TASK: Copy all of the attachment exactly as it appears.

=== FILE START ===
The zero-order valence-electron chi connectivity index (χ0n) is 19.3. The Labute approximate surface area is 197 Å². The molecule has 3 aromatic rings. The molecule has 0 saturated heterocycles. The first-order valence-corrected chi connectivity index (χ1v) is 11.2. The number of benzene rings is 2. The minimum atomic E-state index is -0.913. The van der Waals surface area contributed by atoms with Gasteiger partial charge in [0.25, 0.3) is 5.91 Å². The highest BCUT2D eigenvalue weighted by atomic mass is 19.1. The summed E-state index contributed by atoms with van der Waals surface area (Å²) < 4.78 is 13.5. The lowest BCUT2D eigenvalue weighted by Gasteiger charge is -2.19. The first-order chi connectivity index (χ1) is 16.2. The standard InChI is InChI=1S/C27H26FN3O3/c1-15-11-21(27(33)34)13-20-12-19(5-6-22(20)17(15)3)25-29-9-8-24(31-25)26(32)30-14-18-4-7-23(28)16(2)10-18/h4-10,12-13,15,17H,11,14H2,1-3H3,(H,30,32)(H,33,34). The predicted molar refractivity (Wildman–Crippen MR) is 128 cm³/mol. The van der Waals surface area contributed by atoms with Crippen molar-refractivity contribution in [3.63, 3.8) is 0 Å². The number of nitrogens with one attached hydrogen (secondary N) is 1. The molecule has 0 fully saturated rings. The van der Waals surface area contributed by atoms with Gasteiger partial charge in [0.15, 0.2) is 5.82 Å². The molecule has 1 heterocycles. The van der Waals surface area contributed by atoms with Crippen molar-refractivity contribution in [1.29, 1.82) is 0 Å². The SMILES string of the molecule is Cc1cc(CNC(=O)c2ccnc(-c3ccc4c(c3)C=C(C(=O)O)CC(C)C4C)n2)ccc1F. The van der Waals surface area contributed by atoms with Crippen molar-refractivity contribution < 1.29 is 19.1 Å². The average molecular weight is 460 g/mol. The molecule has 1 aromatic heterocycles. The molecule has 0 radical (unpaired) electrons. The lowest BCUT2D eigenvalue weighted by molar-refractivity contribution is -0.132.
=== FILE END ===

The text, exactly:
The zero-order valence-electron chi connectivity index (χ0n) is 19.3. The Labute approximate surface area is 197 Å². The molecule has 3 aromatic rings. The molecule has 0 saturated heterocycles. The first-order valence-corrected chi connectivity index (χ1v) is 11.2. The number of benzene rings is 2. The minimum atomic E-state index is -0.913. The van der Waals surface area contributed by atoms with Gasteiger partial charge in [0.25, 0.3) is 5.91 Å². The highest BCUT2D eigenvalue weighted by atomic mass is 19.1. The summed E-state index contributed by atoms with van der Waals surface area (Å²) < 4.78 is 13.5. The lowest BCUT2D eigenvalue weighted by Gasteiger charge is -2.19. The first-order chi connectivity index (χ1) is 16.2. The standard InChI is InChI=1S/C27H26FN3O3/c1-15-11-21(27(33)34)13-20-12-19(5-6-22(20)17(15)3)25-29-9-8-24(31-25)26(32)30-14-18-4-7-23(28)16(2)10-18/h4-10,12-13,15,17H,11,14H2,1-3H3,(H,30,32)(H,33,34). The predicted molar refractivity (Wildman–Crippen MR) is 128 cm³/mol. The van der Waals surface area contributed by atoms with Crippen molar-refractivity contribution in [3.63, 3.8) is 0 Å². The number of nitrogens with one attached hydrogen (secondary N) is 1. The molecule has 0 fully saturated rings. The van der Waals surface area contributed by atoms with Gasteiger partial charge in [0.15, 0.2) is 5.82 Å². The molecule has 1 heterocycles. The van der Waals surface area contributed by atoms with Crippen molar-refractivity contribution in [1.29, 1.82) is 0 Å². The SMILES string of the molecule is Cc1cc(CNC(=O)c2ccnc(-c3ccc4c(c3)C=C(C(=O)O)CC(C)C4C)n2)ccc1F. The van der Waals surface area contributed by atoms with Crippen molar-refractivity contribution < 1.29 is 19.1 Å². The average molecular weight is 460 g/mol. The molecule has 1 aromatic heterocycles. The molecule has 0 radical (unpaired) electrons. The lowest BCUT2D eigenvalue weighted by molar-refractivity contribution is -0.132.